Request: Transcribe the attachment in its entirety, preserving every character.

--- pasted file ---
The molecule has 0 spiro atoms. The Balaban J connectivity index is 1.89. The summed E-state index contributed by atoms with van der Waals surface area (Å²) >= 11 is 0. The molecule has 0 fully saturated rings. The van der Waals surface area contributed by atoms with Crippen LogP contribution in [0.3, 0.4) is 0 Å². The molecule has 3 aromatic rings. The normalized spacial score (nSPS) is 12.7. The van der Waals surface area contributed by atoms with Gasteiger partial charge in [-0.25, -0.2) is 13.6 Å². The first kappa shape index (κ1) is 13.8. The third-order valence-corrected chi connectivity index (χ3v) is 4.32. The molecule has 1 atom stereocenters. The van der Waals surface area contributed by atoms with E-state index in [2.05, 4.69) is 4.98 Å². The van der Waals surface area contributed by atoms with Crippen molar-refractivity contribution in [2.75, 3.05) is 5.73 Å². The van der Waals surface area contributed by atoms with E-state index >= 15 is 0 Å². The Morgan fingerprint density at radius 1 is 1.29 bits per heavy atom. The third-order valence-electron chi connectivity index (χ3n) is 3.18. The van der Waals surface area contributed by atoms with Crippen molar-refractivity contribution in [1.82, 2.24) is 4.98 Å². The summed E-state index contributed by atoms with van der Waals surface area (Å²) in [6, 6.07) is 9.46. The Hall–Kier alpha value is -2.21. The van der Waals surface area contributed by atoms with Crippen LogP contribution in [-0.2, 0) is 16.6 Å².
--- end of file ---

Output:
The molecule has 0 spiro atoms. The Balaban J connectivity index is 1.89. The summed E-state index contributed by atoms with van der Waals surface area (Å²) >= 11 is 0. The molecule has 0 fully saturated rings. The van der Waals surface area contributed by atoms with Crippen LogP contribution in [0.3, 0.4) is 0 Å². The molecule has 3 aromatic rings. The normalized spacial score (nSPS) is 12.7. The van der Waals surface area contributed by atoms with Gasteiger partial charge in [-0.25, -0.2) is 13.6 Å². The first kappa shape index (κ1) is 13.8. The third-order valence-corrected chi connectivity index (χ3v) is 4.32. The molecule has 1 atom stereocenters. The van der Waals surface area contributed by atoms with E-state index in [2.05, 4.69) is 4.98 Å². The van der Waals surface area contributed by atoms with Crippen molar-refractivity contribution in [2.75, 3.05) is 5.73 Å². The van der Waals surface area contributed by atoms with E-state index >= 15 is 0 Å². The Morgan fingerprint density at radius 1 is 1.29 bits per heavy atom. The third-order valence-electron chi connectivity index (χ3n) is 3.18. The van der Waals surface area contributed by atoms with Crippen molar-refractivity contribution in [1.82, 2.24) is 4.98 Å². The summed E-state index contributed by atoms with van der Waals surface area (Å²) in [6, 6.07) is 9.46. The Hall–Kier alpha value is -2.21. The van der Waals surface area contributed by atoms with Crippen LogP contribution in [-0.2, 0) is 16.6 Å².